Today, it seems, is #Nationalbookloversday...I saw this on Twitter, and so global is the world nowadays that only this moment have I realised it is a US rather than a British thing. When I saw it, I wasn't actually thinking of it as connected to any particular nation, but rather to all of us who belong in the Republic of Books. Anyway, I may be based in the UK now, but I lived twenty-seven years in the States, and most of my library (or what's left of it after moves and downsizings) was gathered there.

"Blessed books—any one of which is worth all the toggery we ever put on our backs," wrote the artist Samuel Palmer in a letter. And how true. I'd always sooner buy a book than a piece of clothing. I read Palmer's words in the wonderful biography Mysterious Wisdom by Rachel Campbell-Johnston; she brings this artist of poetic landscapes to life, often quoting his own vivid expressions and forceful opinions, as well as delicately probing the mystery of his art. I heard her speak at the Cheltenham Literary Festival in 2011, the year the book came out, and on the strength of her brilliant talk I bought the book on the spot. I hadn't read it properly, though, until just the other day. The book was waiting on the shelf for just the perfect time; that is what books do, our faithful companions. 

My novel Inscription is a love letter to the book, to the book's codex format as well as to the richness reading brings. The books we write are alchemical compounds of all the books we've read, transmuted somehow.  Inscription touches on the historical mystery of how the codex book form evolved, and I have my first-century protagonist affect its spread a little. The protagonist of the modern strand is herself a book-lover who says, "Books have become my country."  The books on my shelves, or so I feel, hold my life, remind me I have lived and read; they are part of me.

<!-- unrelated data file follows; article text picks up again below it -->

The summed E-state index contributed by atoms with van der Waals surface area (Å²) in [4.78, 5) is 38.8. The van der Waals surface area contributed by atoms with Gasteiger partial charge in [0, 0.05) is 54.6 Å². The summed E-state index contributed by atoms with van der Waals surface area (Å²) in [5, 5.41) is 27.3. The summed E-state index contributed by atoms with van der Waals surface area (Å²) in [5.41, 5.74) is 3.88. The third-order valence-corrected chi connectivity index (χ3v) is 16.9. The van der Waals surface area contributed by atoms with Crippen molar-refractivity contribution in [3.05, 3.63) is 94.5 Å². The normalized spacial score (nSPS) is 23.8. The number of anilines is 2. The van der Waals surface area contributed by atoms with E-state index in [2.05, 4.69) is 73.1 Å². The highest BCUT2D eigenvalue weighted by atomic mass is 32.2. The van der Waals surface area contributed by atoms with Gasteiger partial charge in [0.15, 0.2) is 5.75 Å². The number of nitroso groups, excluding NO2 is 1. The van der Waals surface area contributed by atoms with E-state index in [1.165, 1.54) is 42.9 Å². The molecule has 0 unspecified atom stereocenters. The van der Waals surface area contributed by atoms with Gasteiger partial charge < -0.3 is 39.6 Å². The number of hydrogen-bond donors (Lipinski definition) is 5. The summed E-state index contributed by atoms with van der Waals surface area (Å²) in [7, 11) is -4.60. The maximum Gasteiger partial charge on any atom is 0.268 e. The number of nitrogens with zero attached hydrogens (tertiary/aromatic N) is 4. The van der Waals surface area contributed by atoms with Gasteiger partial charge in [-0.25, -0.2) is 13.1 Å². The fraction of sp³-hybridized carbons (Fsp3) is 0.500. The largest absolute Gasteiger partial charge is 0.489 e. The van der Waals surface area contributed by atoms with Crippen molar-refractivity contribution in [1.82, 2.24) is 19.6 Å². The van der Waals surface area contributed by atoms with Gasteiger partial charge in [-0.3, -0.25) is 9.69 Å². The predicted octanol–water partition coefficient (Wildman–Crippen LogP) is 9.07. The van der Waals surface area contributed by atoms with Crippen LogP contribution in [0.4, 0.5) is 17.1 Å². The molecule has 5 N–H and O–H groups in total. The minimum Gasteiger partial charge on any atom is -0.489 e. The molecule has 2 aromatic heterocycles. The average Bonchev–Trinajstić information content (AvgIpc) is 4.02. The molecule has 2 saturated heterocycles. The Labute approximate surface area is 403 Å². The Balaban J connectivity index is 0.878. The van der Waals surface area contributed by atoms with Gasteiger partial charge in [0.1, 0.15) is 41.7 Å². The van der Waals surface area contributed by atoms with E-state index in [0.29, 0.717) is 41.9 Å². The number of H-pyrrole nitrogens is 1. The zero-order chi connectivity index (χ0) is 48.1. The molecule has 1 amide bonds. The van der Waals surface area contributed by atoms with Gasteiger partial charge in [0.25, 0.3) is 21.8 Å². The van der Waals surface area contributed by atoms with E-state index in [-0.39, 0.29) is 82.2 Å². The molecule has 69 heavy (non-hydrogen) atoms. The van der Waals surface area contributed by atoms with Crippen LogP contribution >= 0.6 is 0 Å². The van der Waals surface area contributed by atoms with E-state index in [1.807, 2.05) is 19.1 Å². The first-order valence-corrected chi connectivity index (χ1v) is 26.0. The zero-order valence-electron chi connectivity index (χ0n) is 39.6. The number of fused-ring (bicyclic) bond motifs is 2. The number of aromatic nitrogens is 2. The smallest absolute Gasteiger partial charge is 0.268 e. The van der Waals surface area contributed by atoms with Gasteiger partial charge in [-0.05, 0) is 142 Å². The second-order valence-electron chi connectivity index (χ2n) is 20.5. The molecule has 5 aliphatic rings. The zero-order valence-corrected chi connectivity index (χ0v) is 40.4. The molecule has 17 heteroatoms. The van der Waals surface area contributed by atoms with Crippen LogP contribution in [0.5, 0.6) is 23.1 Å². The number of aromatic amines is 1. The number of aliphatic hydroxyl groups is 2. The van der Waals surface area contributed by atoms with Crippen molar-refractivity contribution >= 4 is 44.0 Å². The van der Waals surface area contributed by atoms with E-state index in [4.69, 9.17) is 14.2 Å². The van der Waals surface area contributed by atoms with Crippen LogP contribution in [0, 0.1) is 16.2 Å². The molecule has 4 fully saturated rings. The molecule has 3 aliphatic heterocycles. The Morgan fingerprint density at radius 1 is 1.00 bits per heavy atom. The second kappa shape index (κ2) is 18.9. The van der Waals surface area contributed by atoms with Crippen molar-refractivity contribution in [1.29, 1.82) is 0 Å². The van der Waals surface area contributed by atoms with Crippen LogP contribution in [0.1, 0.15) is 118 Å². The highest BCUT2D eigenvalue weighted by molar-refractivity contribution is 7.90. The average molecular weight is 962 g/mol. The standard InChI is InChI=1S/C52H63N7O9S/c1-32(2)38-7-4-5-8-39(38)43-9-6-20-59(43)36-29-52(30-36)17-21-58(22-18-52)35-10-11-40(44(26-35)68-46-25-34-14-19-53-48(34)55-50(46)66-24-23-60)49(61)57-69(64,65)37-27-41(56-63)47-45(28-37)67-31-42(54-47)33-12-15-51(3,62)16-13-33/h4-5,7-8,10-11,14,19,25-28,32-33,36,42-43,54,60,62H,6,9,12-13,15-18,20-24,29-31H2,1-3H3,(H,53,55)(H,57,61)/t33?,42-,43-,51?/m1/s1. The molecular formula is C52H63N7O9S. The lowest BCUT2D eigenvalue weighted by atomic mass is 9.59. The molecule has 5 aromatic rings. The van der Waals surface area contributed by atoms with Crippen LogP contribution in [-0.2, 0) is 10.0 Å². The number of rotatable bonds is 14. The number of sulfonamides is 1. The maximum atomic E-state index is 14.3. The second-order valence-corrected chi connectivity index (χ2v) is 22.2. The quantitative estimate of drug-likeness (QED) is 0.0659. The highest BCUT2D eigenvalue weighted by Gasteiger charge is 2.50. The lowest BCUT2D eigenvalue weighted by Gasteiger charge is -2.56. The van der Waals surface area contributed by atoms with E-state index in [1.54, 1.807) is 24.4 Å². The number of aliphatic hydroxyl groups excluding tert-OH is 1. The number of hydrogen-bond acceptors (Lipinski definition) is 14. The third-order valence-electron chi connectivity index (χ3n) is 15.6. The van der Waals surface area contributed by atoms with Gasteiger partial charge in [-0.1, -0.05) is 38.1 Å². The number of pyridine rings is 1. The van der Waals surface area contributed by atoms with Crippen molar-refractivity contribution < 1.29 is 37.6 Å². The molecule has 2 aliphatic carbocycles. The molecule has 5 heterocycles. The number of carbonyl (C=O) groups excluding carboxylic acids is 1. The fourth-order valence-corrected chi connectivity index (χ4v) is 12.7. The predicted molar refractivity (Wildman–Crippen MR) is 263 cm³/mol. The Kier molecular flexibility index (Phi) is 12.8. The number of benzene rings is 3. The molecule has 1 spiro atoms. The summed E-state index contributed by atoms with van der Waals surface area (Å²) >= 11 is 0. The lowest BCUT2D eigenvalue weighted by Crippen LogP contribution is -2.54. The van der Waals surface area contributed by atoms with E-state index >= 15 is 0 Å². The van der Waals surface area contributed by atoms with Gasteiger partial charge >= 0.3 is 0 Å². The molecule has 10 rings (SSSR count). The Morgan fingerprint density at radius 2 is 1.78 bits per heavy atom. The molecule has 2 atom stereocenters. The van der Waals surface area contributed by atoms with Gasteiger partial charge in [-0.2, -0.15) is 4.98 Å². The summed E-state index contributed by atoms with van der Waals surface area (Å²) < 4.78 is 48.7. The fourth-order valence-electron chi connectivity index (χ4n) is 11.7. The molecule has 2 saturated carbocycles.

Of course, I also love libraries and bookshops. Second-hand and charity bookshops are my favourite haunts. In Cheltenham, where as a teenager I combed the shelves of Alan Hancox's room after room of books, I now browse in Peter Lyons's eclectic and fascinating collection; or in Cheltenham Rare Books next door, with its tempting first editions and literary oddities (as well as Inscription, honoured to find itself in such company). Even a modest budget will stretch to something in both these places. Then in the charity shops, especially those just selling books, there's always some great find, and the money goes to a good cause, or that's my excuse.

For new books there's Waterstones, and I am glad of it, but when possible I go to the independent Suffolk Anthology, a beautifully curated (as the trendy saying goes, but it's really fitting here) selection of new books on every subject. I'd be singing its praises even if it too didn't stock my book, as it also has coffee, cake, a place to sit down, and always a warm welcome.

"Blessed books,"indeed; I can't help loving them, and wanting them. What I have to safeguard, in this new world of addictions like facebook and twitter, is time for the reading of them. And I have to make sure I have a bit left over to write my own.